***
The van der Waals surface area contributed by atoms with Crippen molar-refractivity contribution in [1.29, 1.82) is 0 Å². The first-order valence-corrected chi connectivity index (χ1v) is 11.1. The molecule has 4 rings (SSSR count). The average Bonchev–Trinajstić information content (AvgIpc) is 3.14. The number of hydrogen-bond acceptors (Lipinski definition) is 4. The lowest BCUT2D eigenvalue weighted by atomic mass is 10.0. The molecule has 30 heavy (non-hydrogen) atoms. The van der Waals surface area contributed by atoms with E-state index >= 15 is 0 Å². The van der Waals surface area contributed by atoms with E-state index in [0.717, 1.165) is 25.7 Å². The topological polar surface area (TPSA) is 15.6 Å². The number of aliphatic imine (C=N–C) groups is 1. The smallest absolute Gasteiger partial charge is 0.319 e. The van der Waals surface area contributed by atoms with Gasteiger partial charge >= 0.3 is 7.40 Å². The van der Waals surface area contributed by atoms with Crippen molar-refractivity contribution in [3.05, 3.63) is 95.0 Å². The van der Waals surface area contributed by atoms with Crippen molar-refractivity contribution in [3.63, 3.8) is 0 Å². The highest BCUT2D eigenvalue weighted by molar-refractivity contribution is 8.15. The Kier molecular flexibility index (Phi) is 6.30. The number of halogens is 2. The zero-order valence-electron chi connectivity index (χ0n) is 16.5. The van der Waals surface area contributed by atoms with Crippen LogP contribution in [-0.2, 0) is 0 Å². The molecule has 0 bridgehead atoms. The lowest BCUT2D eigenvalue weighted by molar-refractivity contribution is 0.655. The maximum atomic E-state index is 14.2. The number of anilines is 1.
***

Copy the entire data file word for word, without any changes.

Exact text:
The van der Waals surface area contributed by atoms with Crippen molar-refractivity contribution in [1.29, 1.82) is 0 Å². The first-order valence-corrected chi connectivity index (χ1v) is 11.1. The molecule has 4 rings (SSSR count). The average Bonchev–Trinajstić information content (AvgIpc) is 3.14. The number of hydrogen-bond acceptors (Lipinski definition) is 4. The lowest BCUT2D eigenvalue weighted by atomic mass is 10.0. The molecule has 30 heavy (non-hydrogen) atoms. The van der Waals surface area contributed by atoms with E-state index >= 15 is 0 Å². The van der Waals surface area contributed by atoms with E-state index in [0.717, 1.165) is 25.7 Å². The topological polar surface area (TPSA) is 15.6 Å². The number of aliphatic imine (C=N–C) groups is 1. The smallest absolute Gasteiger partial charge is 0.319 e. The van der Waals surface area contributed by atoms with Gasteiger partial charge >= 0.3 is 7.40 Å². The van der Waals surface area contributed by atoms with Crippen molar-refractivity contribution in [3.05, 3.63) is 95.0 Å². The van der Waals surface area contributed by atoms with Crippen molar-refractivity contribution in [3.63, 3.8) is 0 Å². The highest BCUT2D eigenvalue weighted by molar-refractivity contribution is 8.15. The Kier molecular flexibility index (Phi) is 6.30. The number of halogens is 2. The zero-order valence-electron chi connectivity index (χ0n) is 16.5. The van der Waals surface area contributed by atoms with Crippen LogP contribution in [-0.2, 0) is 0 Å². The molecule has 0 bridgehead atoms. The lowest BCUT2D eigenvalue weighted by molar-refractivity contribution is 0.655. The maximum atomic E-state index is 14.2. The number of anilines is 1.